Are we killing our future?
I promised myself that I was going to stay away from religion and politics on my blog and instead concentrate on technology and other future trends — and leverage my own happy-ass optimistic side and write about fun stuff.
But I’ve been doing a lot of reading tonight. When I think about the future — and especially the one my kids will inherit — our accelerating budget deficit scares me. Offshoring and the possibility it will be two or more generations before the world experiences equilibrium with wages and skills and the U.S. creates new industries that will accelerate full employment of American workers (like my children) concerns me. Sarbanes Oxley causing business leaders to bend over for regulatory anal probes causing cost concerns and roadblocks to innovation gives me pause.
When it comes to technology and the future trends I get jazzed about, the network effect helps ensure that knowledge, innovation and the means for producing it becomes less and less dependent upon geography and more upon discovering ‘openings’ in markets and opportunities to disrupt or take over markets as they are maturing. Those who are doing this disruption and takeover are not necessarily in the United States of America.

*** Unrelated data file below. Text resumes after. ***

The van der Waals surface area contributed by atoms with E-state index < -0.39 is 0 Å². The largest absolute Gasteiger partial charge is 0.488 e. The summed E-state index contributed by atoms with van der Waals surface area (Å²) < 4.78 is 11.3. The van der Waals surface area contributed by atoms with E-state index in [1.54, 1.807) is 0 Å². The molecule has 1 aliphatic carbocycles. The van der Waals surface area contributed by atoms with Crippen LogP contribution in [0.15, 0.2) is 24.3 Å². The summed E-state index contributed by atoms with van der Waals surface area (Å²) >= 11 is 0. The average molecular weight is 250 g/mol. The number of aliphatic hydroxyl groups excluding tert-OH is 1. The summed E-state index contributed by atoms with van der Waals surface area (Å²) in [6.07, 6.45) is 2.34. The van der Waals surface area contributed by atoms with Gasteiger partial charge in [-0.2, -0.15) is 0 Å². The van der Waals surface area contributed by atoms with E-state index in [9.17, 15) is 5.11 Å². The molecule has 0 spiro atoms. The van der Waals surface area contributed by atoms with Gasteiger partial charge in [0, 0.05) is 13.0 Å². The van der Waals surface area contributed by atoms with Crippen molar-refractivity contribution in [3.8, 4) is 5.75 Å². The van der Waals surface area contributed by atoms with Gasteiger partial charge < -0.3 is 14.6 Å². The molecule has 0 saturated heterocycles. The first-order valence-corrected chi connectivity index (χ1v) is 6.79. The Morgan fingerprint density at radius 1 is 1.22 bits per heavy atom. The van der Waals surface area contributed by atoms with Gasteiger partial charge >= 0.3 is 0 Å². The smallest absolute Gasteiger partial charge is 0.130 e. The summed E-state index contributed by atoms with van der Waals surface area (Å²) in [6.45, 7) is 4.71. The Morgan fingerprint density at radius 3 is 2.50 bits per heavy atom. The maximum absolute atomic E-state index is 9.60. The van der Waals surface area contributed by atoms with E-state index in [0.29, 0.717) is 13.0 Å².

Hmmm…not sure where I’m headed with this post or these thoughts. But without a strong dollar, an economy continuing to be open to innovation, and the infrastructure and workers with skills to take us in to the future, then it’s likely the future bloggers connecting the dots will have names like Pramadur Rangnekar, Yong Hahn, or Takumi Shou.
About Steve Borsch
Connecting the Dots Podcast
Podcasting hit the mainstream in July of 2005 when Apple added podcast show support within iTunes. I'd seen this coming so started podcasting in May of 2005 and kept going until August of 2007. Unfortunately was never 'discovered' by national broadcasters, but made a delightfully large number of connections with people all over the world because of these shows. Click here to view the archive of my podcast posts.